Be careful out there: Lead is flying
If Captain Kirk and his gang from the starship Enterprise had popped out of a reverse time warp above the Nick Dudiak Fishing Lagoon over the weekend, they would have stumbled onto a scene that would have spawned serious flashbacks. Only this time around it would have been “The Trouble with Trebles.”
Things were slow at first because at 12:01 a.m., it was a bit tough to see but innovative snag addicts fired up headlamps and went at it before the slow rolling silver schools caught on that something had drastically changed. Especially when the pack’s leader abruptly started surfing backwards and the school’s dim bulb shot sideways out of the water like he had backed into a frozen rectal thermometer.
As dawn stole a glimpse over the eastern horizon to contemplate donning a helmet for its run to the west, the trebles were multiplying faster than government handouts in an election year.
Meat hunters were flinging everything from weighted hooks that could knock a hole in an engine block to stuff so puny they’d instantly snap free sending the barbed metal rocketing in search of some nearby piscator’s profoundly personal body parts.
While I didn’t observe any howl-inducing piercings, I was witness to a couple of inadvertent alterations and punctures complementary added to a few expensive Cabela wardrobes that seemed to jack up the owners to code red on their personal “What the )*&^*^?” meters. Go figure.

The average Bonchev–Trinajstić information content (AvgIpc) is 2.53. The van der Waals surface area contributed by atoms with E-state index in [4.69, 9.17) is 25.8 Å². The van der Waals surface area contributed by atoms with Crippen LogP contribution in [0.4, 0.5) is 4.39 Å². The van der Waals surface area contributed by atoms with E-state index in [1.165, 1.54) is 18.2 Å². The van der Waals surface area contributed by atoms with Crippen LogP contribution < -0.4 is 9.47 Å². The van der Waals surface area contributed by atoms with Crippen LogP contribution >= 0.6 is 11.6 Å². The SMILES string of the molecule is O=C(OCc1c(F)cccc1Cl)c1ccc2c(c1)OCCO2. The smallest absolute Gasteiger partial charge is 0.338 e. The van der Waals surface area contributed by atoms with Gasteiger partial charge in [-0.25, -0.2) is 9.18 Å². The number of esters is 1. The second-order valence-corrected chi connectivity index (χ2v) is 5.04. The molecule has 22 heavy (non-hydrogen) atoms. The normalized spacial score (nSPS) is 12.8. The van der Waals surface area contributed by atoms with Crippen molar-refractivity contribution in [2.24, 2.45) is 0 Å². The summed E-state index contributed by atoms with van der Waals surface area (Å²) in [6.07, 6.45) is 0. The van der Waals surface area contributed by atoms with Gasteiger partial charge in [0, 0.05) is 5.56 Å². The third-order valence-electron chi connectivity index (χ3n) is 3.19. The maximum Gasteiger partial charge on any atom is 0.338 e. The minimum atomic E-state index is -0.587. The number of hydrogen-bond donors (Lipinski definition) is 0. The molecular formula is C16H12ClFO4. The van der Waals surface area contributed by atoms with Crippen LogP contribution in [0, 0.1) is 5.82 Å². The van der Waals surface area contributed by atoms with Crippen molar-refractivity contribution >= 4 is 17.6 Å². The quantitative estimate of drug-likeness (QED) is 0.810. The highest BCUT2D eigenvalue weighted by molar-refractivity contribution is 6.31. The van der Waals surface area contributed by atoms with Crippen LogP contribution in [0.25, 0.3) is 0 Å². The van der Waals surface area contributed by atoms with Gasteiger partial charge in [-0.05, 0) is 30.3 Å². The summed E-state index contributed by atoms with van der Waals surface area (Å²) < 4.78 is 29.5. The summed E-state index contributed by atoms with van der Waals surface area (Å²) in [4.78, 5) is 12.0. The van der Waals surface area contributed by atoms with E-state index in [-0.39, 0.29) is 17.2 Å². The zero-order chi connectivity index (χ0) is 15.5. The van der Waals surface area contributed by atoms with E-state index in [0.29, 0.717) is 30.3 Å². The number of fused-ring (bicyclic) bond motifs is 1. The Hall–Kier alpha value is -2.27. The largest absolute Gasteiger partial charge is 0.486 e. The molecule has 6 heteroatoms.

Man, if you are going to wail away in the midst of a horde of the snagging dead, dress the part. Epic grunge comes to mind. Clothes so eye-watering odiferous that they create a 10-foot dome of disgusting particle emissions between you and your nearest competitor, plus being tattered enough that if the fabric takes a hit it instantly tears away and the lead wallops the clown behind you who insists on casting over your head.
The simple truth about why there is so much trouble with trebles is that you really need to know what you are doing when you unload.
Take the guy who was a bit less bright than his new reel and managed to get his buddy so wrapped up in his line after a hellacious attempt at a sideways cast that it took 10 minutes to unwind him. I don’t know what was more entertaining, the disentanglement dance or the nuclear expletive squawks that would have mortified Andrew Dice Clay.